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Seeking Champions for Alaska's Economic Future

2012 Alaska Business Report Card Grade Descriptions

Governor: B
The governor showed good policy instincts on a range of economic issues, from the Alaska Coastal Management Program to much needed oil tax reform. Also, his post-session budget vetoes in 2011 were principled and managed to curtail some of the worst excesses of the bloated operating and capital budgets in that year.

However, the Administration encountered significant struggles with both internal preparation and external messaging during the two year period. The 2012 special session was particularly troublesome in this regard. Also, during the 2012 regular session the Governor conceded an unnecessarily high and unsustainable level of spending to House and Senate leaders without getting significant economic policy concessions in return. Accordingly, the Administration gets an “A-” on policy stances, but lower marks on the internal coordination and external leadership required to enact its agenda.

Senate Majority: F
The Senate Majority organization has, to date, been one of the poorest performing in recent memory. While supposedly a bipartisan coalition, in practice it is dominated by a core group of anti-business senators. They were an obstacle to passage of virtually every major piece of legislation important to the Alaska business community. The important priorities that the Alaska Business Report Card group and its individual member organizations communicated to legislators at the outset of the 2011 and 2012 sessions nearly all passed the House, but then died in Senate committees, typically Senate Judiciary (Hollis French, Chair) or Senate Finance (Bert Stedman and Lyman Hoffman, co-chairs).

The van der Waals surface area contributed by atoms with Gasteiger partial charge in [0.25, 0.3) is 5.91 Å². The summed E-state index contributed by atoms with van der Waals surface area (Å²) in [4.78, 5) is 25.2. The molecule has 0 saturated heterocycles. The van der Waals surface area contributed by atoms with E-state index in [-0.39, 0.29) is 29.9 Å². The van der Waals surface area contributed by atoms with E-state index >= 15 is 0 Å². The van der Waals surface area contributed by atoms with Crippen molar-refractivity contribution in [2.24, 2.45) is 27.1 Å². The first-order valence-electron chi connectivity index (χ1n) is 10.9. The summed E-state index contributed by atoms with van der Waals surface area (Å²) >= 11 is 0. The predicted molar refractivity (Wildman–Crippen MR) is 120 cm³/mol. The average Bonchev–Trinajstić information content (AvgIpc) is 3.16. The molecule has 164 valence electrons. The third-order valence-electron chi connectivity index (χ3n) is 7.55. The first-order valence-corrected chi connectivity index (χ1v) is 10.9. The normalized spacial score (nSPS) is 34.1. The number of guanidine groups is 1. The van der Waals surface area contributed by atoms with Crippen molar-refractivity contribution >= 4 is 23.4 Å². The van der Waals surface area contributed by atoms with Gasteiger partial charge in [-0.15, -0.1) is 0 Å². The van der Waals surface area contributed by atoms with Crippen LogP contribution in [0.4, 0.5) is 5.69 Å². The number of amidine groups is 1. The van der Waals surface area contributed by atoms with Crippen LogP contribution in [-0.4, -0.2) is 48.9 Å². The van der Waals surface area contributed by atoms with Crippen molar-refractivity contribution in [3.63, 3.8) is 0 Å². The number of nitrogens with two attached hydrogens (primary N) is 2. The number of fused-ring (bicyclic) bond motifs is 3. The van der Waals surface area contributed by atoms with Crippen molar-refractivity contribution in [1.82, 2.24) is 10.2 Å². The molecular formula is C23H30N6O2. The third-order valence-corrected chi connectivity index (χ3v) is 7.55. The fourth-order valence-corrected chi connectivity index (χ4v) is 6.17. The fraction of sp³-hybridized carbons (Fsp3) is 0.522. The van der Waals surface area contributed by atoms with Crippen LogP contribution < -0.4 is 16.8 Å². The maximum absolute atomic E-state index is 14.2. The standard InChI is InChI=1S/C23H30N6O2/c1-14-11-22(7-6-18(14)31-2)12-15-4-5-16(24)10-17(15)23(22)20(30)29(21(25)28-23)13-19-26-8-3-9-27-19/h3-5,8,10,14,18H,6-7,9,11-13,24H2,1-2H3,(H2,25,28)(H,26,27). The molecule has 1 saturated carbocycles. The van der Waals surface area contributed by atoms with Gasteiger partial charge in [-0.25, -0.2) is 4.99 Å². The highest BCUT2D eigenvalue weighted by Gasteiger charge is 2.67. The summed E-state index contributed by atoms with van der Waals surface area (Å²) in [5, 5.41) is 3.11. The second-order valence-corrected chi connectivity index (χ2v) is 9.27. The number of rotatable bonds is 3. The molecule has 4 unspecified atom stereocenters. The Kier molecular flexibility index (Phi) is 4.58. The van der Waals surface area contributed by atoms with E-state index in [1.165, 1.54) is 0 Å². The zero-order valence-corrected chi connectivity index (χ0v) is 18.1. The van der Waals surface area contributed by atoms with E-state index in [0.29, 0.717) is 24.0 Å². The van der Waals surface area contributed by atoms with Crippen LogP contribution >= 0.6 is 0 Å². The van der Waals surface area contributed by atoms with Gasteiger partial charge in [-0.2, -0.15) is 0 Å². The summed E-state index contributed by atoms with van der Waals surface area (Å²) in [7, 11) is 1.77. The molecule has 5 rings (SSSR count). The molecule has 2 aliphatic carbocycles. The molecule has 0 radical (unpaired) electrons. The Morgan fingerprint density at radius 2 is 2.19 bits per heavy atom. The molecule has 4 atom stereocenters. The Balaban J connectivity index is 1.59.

There are several important examples of this, as follows:

1. A clean renewal of the Alaska Coastal Management Program (ACMP) passed the House in March, 2011 on a unanimous vote. However, a clean renewal of an existing program that was already working fairly well under federal guidelines was not sufficient for several anti-business Senators. They let the bill die without a floor vote in the regular session, then proceeded to insert provisions into the bill during special session that allowed for the consideration of unscientific “local knowledge,” thus adding even greater permitting uncertainty into an already difficult federal permitting process. The delays associated with the special session caused the ACMP program to begin to shutting down in May, 2011. This, combined with the “local knowledge” language, caused the special session bill to fail in the House on a tie vote. The upshot is that a group was formed to gather signatures for a ballot initiative, which is now on the August primary ballot. That language is even more onerous than the version that passed the Senate during special session in 2011.

2. On budget matters, the Senate Majority attempted to circumvent the normal balance of power between the House, Senate and Governor during the 2011 session in order to force the adoption of their version of a bloated operating and capital budget. Fortunately, House leaders called their bluff, but the 2011 regular session ended without a capital budget and a special session was required to sort it all out.

3. A key litigation reform bill which would have increased accountability for frivolous, anti-development lawsuits, passed the House with strong bi-partisan support. On the Senate side, it died in Judiciary Committee without being seriously considered.